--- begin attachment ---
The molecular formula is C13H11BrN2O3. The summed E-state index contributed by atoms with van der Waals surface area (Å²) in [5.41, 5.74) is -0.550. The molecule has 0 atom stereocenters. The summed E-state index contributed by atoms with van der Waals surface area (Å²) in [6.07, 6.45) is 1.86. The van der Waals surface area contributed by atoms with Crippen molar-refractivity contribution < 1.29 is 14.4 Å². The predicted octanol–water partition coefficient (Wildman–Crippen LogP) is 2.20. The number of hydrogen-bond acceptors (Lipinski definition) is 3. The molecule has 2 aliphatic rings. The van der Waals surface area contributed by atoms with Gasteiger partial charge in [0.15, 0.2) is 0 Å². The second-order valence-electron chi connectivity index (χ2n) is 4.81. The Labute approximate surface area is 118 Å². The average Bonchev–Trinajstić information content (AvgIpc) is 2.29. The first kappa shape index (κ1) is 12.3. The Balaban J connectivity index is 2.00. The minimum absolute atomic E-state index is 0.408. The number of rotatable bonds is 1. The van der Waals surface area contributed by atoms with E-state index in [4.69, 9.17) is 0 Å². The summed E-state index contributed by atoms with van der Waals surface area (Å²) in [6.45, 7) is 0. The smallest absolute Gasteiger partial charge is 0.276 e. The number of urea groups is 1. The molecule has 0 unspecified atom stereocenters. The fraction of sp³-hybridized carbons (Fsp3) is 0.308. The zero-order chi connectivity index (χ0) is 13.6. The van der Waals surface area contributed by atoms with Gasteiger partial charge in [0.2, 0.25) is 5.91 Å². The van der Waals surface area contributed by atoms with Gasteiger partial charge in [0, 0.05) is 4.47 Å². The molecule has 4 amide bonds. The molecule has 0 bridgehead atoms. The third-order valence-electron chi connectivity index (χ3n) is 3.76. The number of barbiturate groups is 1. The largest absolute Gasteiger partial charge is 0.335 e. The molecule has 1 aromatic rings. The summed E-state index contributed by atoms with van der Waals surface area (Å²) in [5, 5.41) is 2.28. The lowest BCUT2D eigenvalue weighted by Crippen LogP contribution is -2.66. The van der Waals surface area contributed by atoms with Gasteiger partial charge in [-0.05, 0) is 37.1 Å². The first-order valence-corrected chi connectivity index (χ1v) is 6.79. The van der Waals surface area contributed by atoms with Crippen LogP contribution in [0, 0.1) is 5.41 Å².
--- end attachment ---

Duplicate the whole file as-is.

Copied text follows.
The molecular formula is C13H11BrN2O3. The summed E-state index contributed by atoms with van der Waals surface area (Å²) in [5.41, 5.74) is -0.550. The molecule has 0 atom stereocenters. The summed E-state index contributed by atoms with van der Waals surface area (Å²) in [6.07, 6.45) is 1.86. The van der Waals surface area contributed by atoms with Crippen molar-refractivity contribution < 1.29 is 14.4 Å². The predicted octanol–water partition coefficient (Wildman–Crippen LogP) is 2.20. The number of hydrogen-bond acceptors (Lipinski definition) is 3. The molecule has 2 aliphatic rings. The van der Waals surface area contributed by atoms with Gasteiger partial charge in [0.15, 0.2) is 0 Å². The second-order valence-electron chi connectivity index (χ2n) is 4.81. The Labute approximate surface area is 118 Å². The average Bonchev–Trinajstić information content (AvgIpc) is 2.29. The first kappa shape index (κ1) is 12.3. The Balaban J connectivity index is 2.00. The minimum absolute atomic E-state index is 0.408. The number of rotatable bonds is 1. The van der Waals surface area contributed by atoms with E-state index in [4.69, 9.17) is 0 Å². The summed E-state index contributed by atoms with van der Waals surface area (Å²) in [6.45, 7) is 0. The smallest absolute Gasteiger partial charge is 0.276 e. The number of urea groups is 1. The molecule has 0 unspecified atom stereocenters. The fraction of sp³-hybridized carbons (Fsp3) is 0.308. The zero-order chi connectivity index (χ0) is 13.6. The van der Waals surface area contributed by atoms with Gasteiger partial charge in [0.2, 0.25) is 5.91 Å². The van der Waals surface area contributed by atoms with Gasteiger partial charge in [0, 0.05) is 4.47 Å². The molecule has 4 amide bonds. The molecule has 0 bridgehead atoms. The third-order valence-electron chi connectivity index (χ3n) is 3.76. The number of barbiturate groups is 1. The largest absolute Gasteiger partial charge is 0.335 e. The molecule has 1 aromatic rings. The summed E-state index contributed by atoms with van der Waals surface area (Å²) in [5, 5.41) is 2.28. The lowest BCUT2D eigenvalue weighted by Crippen LogP contribution is -2.66. The van der Waals surface area contributed by atoms with Gasteiger partial charge in [-0.05, 0) is 37.1 Å². The first-order valence-corrected chi connectivity index (χ1v) is 6.79. The van der Waals surface area contributed by atoms with Crippen LogP contribution in [0, 0.1) is 5.41 Å².